Rock made in Morecambe (as opposed to Blackpool Rock).
The piece features a power trio using various techniques to develop two sections of music.
The first section is 24 bars long and loosely based on a blues format. The second section lasts 8 bars.
Both sections use the minor pentatonic scale to create harmony. The chords include the usual I IV and V, and also the flat third, bIII, and flat seven, bVII.
The first section is in the key of E and the second is in F#, a distant relative of E.
The score shows the original harmony that starts the piece, followed by its reharmonised variant, which is used later on.
There are a couple of interesting points to make about the music. First, the key changes from E to A, you can hear the change, yet a key change is not shown, although it is optional, because the original and the variant both use the same scale. Second, this scale is the E minor pentatonic with an additional note, C#, to make EGABC#D. This 6-note scale has no known name and very little is written about hexatonic harmony (very little = nothing). Finally, chord notation is, as ever, approximate. The V7c in the variant, for example, contains the notes GC#E, and is notated as a third inversion A7 chord with a missing root, although it might as easily be a C#dim, or a weird sort of G chord.
The score shows 2 bars from the original second section proceeding E-B-B-F#6, followed by its backwards version, F#6-B-Badd4-E.
The second section is developed using the techniques of offset, substitution and regression (or retrogression, as it is more commonly known). Of all these techniques, regression is the most radical. It always changes the rhythm, it morphs the melody and harmony into unexpected shapes, and the result is music with a significantly different feel. Although it is common in serialism and twelve-tone classical music, it seems not to feature much in pop music, which is surprising, because it is not difficult to do.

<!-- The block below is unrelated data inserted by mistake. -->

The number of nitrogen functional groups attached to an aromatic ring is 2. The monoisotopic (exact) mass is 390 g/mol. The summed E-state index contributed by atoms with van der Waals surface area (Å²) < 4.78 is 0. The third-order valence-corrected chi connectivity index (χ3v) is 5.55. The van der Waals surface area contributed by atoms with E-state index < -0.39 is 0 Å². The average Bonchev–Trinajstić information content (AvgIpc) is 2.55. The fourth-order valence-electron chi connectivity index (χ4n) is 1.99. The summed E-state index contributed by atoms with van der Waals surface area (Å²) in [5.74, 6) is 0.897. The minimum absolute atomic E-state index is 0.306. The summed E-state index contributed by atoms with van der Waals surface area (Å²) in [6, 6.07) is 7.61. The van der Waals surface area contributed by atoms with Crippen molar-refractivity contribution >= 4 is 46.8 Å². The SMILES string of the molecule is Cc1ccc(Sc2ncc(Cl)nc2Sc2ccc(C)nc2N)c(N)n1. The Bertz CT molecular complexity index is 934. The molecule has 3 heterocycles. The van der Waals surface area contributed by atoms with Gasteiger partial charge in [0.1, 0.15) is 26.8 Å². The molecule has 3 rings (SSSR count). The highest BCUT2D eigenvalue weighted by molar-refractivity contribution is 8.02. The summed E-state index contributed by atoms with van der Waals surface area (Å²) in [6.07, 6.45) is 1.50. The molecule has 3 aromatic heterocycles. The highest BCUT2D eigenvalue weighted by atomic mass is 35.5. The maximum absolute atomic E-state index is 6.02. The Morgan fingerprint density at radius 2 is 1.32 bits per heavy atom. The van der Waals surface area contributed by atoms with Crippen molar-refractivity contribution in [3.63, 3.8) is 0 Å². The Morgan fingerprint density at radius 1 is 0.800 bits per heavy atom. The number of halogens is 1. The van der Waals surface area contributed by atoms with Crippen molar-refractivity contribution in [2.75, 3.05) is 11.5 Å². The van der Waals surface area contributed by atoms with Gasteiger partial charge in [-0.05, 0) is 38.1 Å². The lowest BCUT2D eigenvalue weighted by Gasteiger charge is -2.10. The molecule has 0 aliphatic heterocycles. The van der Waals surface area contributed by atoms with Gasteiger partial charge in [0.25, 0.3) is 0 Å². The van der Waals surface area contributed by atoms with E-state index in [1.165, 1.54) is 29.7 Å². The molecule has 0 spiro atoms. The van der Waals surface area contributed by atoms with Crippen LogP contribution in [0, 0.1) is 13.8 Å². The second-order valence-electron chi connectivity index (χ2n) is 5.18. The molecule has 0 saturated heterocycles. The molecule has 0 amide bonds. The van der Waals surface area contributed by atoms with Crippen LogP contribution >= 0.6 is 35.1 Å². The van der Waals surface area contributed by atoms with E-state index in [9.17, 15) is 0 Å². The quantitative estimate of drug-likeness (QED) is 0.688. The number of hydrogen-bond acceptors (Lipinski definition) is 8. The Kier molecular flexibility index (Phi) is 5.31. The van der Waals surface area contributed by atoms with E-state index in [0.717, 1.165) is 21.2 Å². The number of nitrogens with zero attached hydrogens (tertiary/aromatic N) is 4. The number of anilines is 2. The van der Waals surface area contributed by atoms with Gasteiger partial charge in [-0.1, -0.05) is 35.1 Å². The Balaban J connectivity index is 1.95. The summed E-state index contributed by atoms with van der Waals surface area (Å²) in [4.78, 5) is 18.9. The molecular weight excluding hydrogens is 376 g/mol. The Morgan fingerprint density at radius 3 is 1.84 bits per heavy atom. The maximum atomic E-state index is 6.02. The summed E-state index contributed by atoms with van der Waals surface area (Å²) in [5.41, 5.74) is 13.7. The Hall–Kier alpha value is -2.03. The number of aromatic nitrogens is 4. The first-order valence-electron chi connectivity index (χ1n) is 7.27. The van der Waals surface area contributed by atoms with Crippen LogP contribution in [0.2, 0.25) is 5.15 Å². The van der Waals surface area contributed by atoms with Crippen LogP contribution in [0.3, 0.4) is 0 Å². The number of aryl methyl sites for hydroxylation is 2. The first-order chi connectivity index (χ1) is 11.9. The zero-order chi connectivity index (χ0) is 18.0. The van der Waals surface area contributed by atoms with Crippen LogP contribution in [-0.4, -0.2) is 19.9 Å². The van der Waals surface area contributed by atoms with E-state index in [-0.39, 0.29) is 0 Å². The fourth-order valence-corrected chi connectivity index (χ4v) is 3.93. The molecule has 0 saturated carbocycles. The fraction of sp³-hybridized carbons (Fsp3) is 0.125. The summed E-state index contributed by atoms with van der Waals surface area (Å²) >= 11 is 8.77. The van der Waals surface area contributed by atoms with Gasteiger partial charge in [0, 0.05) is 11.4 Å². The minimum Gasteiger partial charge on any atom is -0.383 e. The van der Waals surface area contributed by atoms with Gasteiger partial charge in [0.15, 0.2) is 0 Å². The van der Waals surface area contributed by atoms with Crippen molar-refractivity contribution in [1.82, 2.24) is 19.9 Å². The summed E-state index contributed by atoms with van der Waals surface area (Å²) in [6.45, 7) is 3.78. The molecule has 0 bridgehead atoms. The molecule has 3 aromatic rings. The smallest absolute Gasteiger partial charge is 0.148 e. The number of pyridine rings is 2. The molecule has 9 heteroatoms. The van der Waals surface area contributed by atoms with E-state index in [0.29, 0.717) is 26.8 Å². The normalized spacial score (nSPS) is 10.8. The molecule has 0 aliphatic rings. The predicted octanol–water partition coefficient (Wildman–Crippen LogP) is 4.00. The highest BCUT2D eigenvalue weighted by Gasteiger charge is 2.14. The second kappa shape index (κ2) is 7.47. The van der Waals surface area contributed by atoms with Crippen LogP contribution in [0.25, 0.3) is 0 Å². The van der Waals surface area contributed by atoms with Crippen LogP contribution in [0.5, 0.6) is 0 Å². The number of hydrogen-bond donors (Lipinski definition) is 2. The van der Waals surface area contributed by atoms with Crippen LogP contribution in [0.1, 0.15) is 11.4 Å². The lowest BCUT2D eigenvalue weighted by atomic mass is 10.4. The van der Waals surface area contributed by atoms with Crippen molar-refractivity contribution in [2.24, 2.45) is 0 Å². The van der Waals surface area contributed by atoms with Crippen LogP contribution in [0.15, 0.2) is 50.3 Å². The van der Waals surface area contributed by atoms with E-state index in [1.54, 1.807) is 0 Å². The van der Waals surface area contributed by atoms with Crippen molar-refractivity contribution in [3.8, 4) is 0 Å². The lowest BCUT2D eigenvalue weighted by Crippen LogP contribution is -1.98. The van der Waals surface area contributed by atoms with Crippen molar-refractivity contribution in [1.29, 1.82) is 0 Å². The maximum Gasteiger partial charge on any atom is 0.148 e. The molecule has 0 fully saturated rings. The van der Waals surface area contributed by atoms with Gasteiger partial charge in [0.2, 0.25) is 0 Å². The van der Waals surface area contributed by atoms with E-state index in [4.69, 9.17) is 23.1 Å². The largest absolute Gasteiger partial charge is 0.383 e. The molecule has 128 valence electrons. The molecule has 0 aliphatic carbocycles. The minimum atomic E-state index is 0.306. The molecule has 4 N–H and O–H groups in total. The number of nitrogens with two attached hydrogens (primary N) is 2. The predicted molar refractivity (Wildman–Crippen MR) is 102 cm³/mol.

The retrograde version was written by, first, reversing the rhythm. This might sound a bit strange - who wants to hear drums played backwards? - but it is done by reversing the placement of the accents in the harmony. In the original sample, the overdriven guitar, shown in the treble clef, plays a composite (3+3+2)/8 rhythm in which the last 2 eighth beats are silent. The retrograde version reverses the accents and becomes (2+3+3)/8 with 2 silent eighth beats at the start.
Then the harmony was reversed. This is simply a matter of reversing the order of the chords in a progression. It is such a simple idea, but what a difference it makes to the sound. Some liberties are taken, such as changing the note values and modifying one of the chords.
Finally, the fretless bass guitar, shown in the bass clef, started off playing a reverse melody. It sounded OK but was spiced up by substituting notes, changing their values, and offsetting some of them, and eventually became a completely different beast.
The percussion plays the same rhythm throughout. The only difference is that the retrograde variant switches from a room drumset to a power drumset with an added hihat on the offbeats.
The sample shows a 2 bar extract from the coda using different composite rhythms.
The melody and harmony voices sing a syncopated composite rhythm (4+1+1+rest+1)/8 spanning a single bar. The guitar and bass play a composite (3+3+3+3+2+2)/8 rhythm spanning two bars. The drumset includes crash cymbals to keep the tempo whilst the bass and snare drums really mix it up.
Composite rhythms are used throughout the piece to achieve a subtle form of contrast. Or not so subtle, and more in your face, as in the coda.
Title: Morecambe Rock
Length: 3' 06"
Track 1: brass melody
Track 2: synth brass 1 harmony
Track 3: overdrive guitar
Track 4: fretless bass
Track 5: drumset
Genre: pop, rock